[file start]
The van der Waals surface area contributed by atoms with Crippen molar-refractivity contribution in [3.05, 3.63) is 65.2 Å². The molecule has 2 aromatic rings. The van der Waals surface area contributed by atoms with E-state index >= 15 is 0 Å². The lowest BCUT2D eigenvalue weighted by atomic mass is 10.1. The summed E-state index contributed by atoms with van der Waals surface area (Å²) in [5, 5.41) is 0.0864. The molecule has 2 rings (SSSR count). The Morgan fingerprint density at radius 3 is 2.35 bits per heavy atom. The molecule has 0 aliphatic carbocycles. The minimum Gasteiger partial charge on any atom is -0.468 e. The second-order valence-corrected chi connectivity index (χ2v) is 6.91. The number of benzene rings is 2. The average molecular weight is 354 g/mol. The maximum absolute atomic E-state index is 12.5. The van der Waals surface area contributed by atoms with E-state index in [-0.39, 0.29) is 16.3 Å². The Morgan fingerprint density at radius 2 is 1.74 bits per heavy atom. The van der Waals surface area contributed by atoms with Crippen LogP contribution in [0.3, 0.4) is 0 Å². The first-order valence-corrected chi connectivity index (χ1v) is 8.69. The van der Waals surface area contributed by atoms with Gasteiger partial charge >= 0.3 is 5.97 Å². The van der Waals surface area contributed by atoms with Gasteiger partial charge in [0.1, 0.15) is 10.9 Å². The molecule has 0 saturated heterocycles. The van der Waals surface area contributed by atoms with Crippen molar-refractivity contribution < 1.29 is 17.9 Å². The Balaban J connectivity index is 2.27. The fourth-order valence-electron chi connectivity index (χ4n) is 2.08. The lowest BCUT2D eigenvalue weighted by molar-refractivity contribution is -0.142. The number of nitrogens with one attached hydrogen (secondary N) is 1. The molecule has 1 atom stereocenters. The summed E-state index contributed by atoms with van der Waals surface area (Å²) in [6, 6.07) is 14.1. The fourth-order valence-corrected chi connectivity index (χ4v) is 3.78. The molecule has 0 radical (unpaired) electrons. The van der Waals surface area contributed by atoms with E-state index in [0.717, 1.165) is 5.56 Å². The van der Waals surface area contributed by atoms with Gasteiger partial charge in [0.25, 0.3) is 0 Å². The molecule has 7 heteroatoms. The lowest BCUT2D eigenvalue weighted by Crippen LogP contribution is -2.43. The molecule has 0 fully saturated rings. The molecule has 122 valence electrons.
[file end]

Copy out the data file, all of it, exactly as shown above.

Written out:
The van der Waals surface area contributed by atoms with Crippen molar-refractivity contribution in [3.05, 3.63) is 65.2 Å². The molecule has 2 aromatic rings. The van der Waals surface area contributed by atoms with E-state index >= 15 is 0 Å². The lowest BCUT2D eigenvalue weighted by atomic mass is 10.1. The summed E-state index contributed by atoms with van der Waals surface area (Å²) in [5, 5.41) is 0.0864. The molecule has 2 rings (SSSR count). The Morgan fingerprint density at radius 3 is 2.35 bits per heavy atom. The molecule has 0 aliphatic carbocycles. The minimum Gasteiger partial charge on any atom is -0.468 e. The second-order valence-corrected chi connectivity index (χ2v) is 6.91. The number of benzene rings is 2. The average molecular weight is 354 g/mol. The maximum absolute atomic E-state index is 12.5. The van der Waals surface area contributed by atoms with E-state index in [-0.39, 0.29) is 16.3 Å². The Morgan fingerprint density at radius 2 is 1.74 bits per heavy atom. The van der Waals surface area contributed by atoms with Crippen LogP contribution in [0.3, 0.4) is 0 Å². The first-order valence-corrected chi connectivity index (χ1v) is 8.69. The van der Waals surface area contributed by atoms with Gasteiger partial charge >= 0.3 is 5.97 Å². The van der Waals surface area contributed by atoms with Gasteiger partial charge in [0.1, 0.15) is 10.9 Å². The molecule has 0 saturated heterocycles. The van der Waals surface area contributed by atoms with Crippen molar-refractivity contribution < 1.29 is 17.9 Å². The Balaban J connectivity index is 2.27. The fourth-order valence-electron chi connectivity index (χ4n) is 2.08. The lowest BCUT2D eigenvalue weighted by molar-refractivity contribution is -0.142. The number of nitrogens with one attached hydrogen (secondary N) is 1. The molecule has 1 atom stereocenters. The summed E-state index contributed by atoms with van der Waals surface area (Å²) in [6, 6.07) is 14.1. The fourth-order valence-corrected chi connectivity index (χ4v) is 3.78. The molecule has 0 radical (unpaired) electrons. The van der Waals surface area contributed by atoms with E-state index in [0.717, 1.165) is 5.56 Å². The van der Waals surface area contributed by atoms with Gasteiger partial charge in [0.25, 0.3) is 0 Å². The molecule has 7 heteroatoms. The lowest BCUT2D eigenvalue weighted by Crippen LogP contribution is -2.43. The molecule has 0 fully saturated rings. The molecule has 122 valence electrons.